I just think that what’s happening is that more and more people are becoming aware of the graphic novels category and what a book like In Odd We Trust does is that it enables both the existing manga fans who might be interested in Dean Koontz to find something new, but it also enables us to go to this incredibly large fan base of Dean Koontz, who may have heard about graphic novels or manga, and give them what for them is a fairly safe entry into this market.
After the news that Kodansha was going to be here in the States on its own, you made a statement that it’s not affecting Del Rey’s plans, that you’re not losing any licenses and you have plans for new Kodansha series over the next couple of years. Is Del Rey licensing Japanese titles from anyone except Kodansha, or do have any plans to do so?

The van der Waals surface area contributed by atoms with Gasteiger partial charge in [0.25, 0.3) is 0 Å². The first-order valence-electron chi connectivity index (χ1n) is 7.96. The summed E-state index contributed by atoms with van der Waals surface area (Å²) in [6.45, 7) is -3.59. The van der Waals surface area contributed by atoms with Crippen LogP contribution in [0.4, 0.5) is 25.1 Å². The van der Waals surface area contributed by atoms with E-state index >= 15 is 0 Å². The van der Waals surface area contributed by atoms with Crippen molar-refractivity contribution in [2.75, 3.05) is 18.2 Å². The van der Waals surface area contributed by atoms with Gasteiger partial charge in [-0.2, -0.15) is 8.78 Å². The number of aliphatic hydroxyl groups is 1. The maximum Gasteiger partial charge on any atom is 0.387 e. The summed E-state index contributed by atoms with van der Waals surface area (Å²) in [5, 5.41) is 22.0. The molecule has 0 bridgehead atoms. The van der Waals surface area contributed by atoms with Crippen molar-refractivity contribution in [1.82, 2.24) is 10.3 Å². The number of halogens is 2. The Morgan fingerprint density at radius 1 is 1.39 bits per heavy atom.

Yes, we are licensing from other places as well. We licensed the Phoenix Wright manga from Capcom, and there are couple of other companies we’ve talked to, but we don’t have anything to announce yet. But make no mistake, the majority of our manga licenses are still coming from Kodansha.
Do you regard their presence in the market here as a positive force?
Oh, absolutely. I’m really excited to see what they do. I’m really excited to learn what exactly their plans are going to be because I’m not entirely sure yet myself. Kodansha is the largest publisher in Japan and certainly one of the largest publishers of manga in Japan, and if they are investing in the American market and bringing their resources and experience to bear on the American market, I have trouble seeing how that could ever be anything but a good thing for manga and graphic novels in the U.S.
We talked last year about digital distribution of manga in
There’s really not a lot I can discuss about that at this point. I certainly believe that digital distribution is absolutely vital to the success of manga in the
I also think as Japanese companies experiment more with digital distribution in
Are you acquiring digital rights to any of the manga that you license?
In some cases, yes, we are.